By Jennifer Souratha
Cancer treatments aim to attack rogue cells that cause chaos in the body. An anticancer agent’s main objective is to reach the target cells and, in a therapeutic window, defeat them without damaging the rest of the body. In this fight, the battlefield of solid tumors can be problematic. Solid tumors present drug delivery challenges due to their unique characteristics. The mass that makes up a solid tumor includes tumor cells, tumor stroma, and a hypoxic tumor microenvironment that can have high interstitial fluid pressure, abnormal blood vessels, and restricted blood flow. While higher doses of a therapeutic might increase drug concentrations at the intended target, many approved cancer therapies have narrow therapeutic indices, which limit their dosing ranges. Therefore, delivery of anticancer agents to target cells in solid tumors, without causing other negative effects, can often be challenging to achieve.
Accumulation of hyaluronan in many solid tumors is associated with tumor progression and poor prognosis. Hyaluronidases are enzymes that degrade hyaluronan, allowing for an increase in vascular permeation to the tissues and a decrease in the tumor’s hypoxic environment. At the 2016 AAPS National Biotechnology Conference, Halozyme will present a preclinical evaluation of their investigational new drug, PEGylated recombinant hyaluronidase PH20 (PEGPH20), in conjunction with cetuximab. Using cetuximab as an example anti-tumor therapeutic, our research team at Halozyme investigated the uptake of this therapeutic antibody in a mouse model of human pancreatic cancer. Testing the plasma, we evaluated the differences in the circulating antibody drug levels with and without PEGPH20. Lower circulating levels of cetuximab were measured when PEGPH20 was included, supporting the hypothesis that the enzyme increased the uptake of cetuximab in the tumor. Using the same tumor model, we examined PET scans to quantitatively assess the uptake of radiolabeled cetuximab in the presence of PEGPH20. We observed enhanced drug delivery to the tumor with the addition of PEGPH20.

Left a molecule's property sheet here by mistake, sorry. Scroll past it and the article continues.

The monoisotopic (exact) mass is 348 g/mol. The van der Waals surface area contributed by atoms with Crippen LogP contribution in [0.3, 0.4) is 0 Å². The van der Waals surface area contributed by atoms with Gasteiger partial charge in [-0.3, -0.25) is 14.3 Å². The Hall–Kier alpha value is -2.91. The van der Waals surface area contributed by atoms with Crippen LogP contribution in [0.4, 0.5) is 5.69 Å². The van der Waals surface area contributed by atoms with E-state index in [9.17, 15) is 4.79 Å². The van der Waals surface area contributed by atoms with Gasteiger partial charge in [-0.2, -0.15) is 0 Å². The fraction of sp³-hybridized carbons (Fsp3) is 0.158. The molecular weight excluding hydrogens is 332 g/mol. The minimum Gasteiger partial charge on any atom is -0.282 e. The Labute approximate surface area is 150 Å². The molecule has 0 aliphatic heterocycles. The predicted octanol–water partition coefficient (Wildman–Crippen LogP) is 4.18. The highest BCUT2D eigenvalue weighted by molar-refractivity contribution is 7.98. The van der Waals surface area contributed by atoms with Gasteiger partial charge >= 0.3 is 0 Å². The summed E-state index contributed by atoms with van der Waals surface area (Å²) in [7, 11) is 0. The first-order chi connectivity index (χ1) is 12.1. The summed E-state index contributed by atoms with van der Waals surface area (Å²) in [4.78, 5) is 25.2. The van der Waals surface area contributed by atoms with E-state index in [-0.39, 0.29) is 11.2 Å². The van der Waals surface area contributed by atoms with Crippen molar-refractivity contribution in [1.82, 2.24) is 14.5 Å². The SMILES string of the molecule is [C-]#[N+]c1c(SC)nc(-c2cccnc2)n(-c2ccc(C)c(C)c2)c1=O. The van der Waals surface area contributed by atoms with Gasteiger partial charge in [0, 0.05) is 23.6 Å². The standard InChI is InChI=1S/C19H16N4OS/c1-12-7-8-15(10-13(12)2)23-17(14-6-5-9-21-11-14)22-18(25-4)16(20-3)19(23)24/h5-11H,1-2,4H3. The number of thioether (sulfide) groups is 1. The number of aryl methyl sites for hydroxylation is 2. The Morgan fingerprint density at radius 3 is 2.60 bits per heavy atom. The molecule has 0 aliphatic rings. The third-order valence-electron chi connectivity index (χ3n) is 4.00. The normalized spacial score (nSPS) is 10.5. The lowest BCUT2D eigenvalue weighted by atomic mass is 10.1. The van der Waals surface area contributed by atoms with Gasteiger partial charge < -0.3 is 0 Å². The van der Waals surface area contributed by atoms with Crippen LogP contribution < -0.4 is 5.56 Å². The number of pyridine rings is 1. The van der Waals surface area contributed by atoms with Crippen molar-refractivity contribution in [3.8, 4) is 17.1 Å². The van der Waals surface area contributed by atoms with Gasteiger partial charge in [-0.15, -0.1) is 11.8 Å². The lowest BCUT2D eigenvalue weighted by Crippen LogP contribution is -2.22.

Solid tumors can be difficult to reach because of their defenses. This work highlights how targeting hyaluronan, a known component of the complex tumor microenvironment, may enhance the delivery of anticancer agents into solid tumors and allow them to reach their targets in a preclinical model and warrants the continued research of this investigational drug.